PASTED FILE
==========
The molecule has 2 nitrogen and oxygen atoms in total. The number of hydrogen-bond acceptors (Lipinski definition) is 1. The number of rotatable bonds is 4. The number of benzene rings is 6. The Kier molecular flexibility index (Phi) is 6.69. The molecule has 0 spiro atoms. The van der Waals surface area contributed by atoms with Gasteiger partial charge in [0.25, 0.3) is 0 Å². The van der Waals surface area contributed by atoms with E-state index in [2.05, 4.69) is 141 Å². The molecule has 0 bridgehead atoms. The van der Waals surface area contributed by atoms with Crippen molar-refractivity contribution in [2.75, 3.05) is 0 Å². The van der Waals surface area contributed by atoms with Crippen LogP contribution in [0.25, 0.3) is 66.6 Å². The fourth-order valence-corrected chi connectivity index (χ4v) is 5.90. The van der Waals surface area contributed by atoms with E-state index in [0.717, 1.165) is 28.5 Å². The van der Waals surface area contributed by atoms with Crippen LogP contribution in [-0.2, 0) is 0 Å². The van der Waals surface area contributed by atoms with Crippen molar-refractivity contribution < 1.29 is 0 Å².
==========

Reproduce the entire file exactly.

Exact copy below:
The molecule has 2 nitrogen and oxygen atoms in total. The number of hydrogen-bond acceptors (Lipinski definition) is 1. The number of rotatable bonds is 4. The number of benzene rings is 6. The Kier molecular flexibility index (Phi) is 6.69. The molecule has 0 spiro atoms. The van der Waals surface area contributed by atoms with Gasteiger partial charge in [0.25, 0.3) is 0 Å². The van der Waals surface area contributed by atoms with E-state index in [2.05, 4.69) is 141 Å². The molecule has 0 bridgehead atoms. The van der Waals surface area contributed by atoms with Crippen molar-refractivity contribution in [2.75, 3.05) is 0 Å². The van der Waals surface area contributed by atoms with Crippen LogP contribution in [0.25, 0.3) is 66.6 Å². The fourth-order valence-corrected chi connectivity index (χ4v) is 5.90. The van der Waals surface area contributed by atoms with E-state index in [0.717, 1.165) is 28.5 Å². The van der Waals surface area contributed by atoms with Crippen LogP contribution in [-0.2, 0) is 0 Å². The van der Waals surface area contributed by atoms with Crippen molar-refractivity contribution < 1.29 is 0 Å².